Let’s all keep an eye on what happens next

To the Editor:

When I read the online coverage of the Berne reorganizational meeting on January first [“New Berne board makes sweeping changes”], I was horrified, yes horrified, at the direction the new board is taking our town government.

Let me focus on the Berne Planning Board, as this is one area I can speak to with some authority. I served on Berne’s planning board for approximately 28 years, and was chairman for several years. I ultimately resigned at the end of my term, because of travel and other interests.

During that time, I served under several supervisors and many planning board members, some who later were elected to the town council.

It truly was a “citizen” board, with varied backgrounds and skills: Dentist, beekeeper, pharmacist, engineer, for example.

From my perspective, it was an honor to be nominated, and a responsibility I took very seriously. There was a lot to learn, and the board members shared their experience and I gained confidence in application of the town codes and precedents from prior applications and decisions. Formal training by the New York State Department of State, and the Association of Towns of the State of New York was essential, long before it was made a requirement.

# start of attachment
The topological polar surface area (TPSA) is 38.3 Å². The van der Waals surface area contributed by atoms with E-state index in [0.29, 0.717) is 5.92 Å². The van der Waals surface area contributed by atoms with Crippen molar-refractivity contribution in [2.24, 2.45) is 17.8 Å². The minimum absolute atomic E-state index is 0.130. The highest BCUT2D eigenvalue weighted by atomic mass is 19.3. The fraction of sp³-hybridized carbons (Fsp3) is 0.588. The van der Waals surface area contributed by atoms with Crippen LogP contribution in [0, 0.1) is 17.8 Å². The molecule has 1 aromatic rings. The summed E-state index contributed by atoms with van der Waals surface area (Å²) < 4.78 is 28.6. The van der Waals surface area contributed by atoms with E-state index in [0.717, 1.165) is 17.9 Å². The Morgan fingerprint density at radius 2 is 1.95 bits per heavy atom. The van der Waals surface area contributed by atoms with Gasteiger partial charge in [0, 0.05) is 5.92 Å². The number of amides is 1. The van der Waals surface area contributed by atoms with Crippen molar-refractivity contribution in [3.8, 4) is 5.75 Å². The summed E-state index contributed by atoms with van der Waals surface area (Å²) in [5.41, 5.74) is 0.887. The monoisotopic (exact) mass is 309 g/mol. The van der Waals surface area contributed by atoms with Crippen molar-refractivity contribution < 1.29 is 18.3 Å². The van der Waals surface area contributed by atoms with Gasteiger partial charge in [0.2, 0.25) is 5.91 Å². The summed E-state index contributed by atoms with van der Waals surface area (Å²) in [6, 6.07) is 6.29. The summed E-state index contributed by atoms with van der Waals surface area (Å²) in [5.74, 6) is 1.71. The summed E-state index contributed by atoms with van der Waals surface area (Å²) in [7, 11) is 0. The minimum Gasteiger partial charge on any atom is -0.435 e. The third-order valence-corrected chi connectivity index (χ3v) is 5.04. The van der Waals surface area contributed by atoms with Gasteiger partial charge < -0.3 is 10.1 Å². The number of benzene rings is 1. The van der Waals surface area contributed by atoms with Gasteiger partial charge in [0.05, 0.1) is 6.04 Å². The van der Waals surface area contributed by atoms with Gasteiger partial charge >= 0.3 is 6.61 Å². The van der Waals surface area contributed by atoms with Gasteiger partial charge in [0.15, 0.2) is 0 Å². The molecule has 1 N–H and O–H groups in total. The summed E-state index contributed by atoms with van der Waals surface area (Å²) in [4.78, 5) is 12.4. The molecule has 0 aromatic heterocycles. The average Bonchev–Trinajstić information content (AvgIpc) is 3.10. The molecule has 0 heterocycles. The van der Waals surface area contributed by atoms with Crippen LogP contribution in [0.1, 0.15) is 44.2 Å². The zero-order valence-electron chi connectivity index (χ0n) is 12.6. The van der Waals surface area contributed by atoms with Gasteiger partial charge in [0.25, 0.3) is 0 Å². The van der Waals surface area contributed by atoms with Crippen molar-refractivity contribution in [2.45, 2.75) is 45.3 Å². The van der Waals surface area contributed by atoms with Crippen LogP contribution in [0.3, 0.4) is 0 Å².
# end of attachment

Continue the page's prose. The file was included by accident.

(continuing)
So now we have Mr. [Thomas] Spargo, a convicted and disgraced New York State Supreme Court Justice appointed as chair. And, his appointment displaces a duly appointed member; demoted to alternate member without hearing or cause as set forth in New York State Town Law Section 271. Whether this is a violation of law is uncertain.

This does not bode well for our town. I am anticipating other such moves to install conservative yes men or women to other boards. Even a weakening of town codes and favoritism to friends.

Let’s be clear about one thing: In my time on the planning board, I never was asked about my party affiliation, and I never conducted town business outside of the meeting room. No favors were given.

When a person approached us about a permit or subdivision, our review was based solely on what was placed before us. Sometimes a citizen would complain, but often they had not done their homework and had missing information. We still patiently worked with them to get through the process.

Will Mr. Spargo live up to the standards that I thought essential to being the chairman of the planning board? I don’t know. Time will tell.

Voting for these town board candidates was one thing, but did voters understand how it would impact other aspects of town government? Maybe not. Let’s all keep an eye on what happens next. It’s in our best interest.

Gerard Chartier


Editor’s note: Gerard Chartier is Berne Councilman Joel Willsey’s brother-in-law. Chartier stresses that this letter is written from his own perspective.

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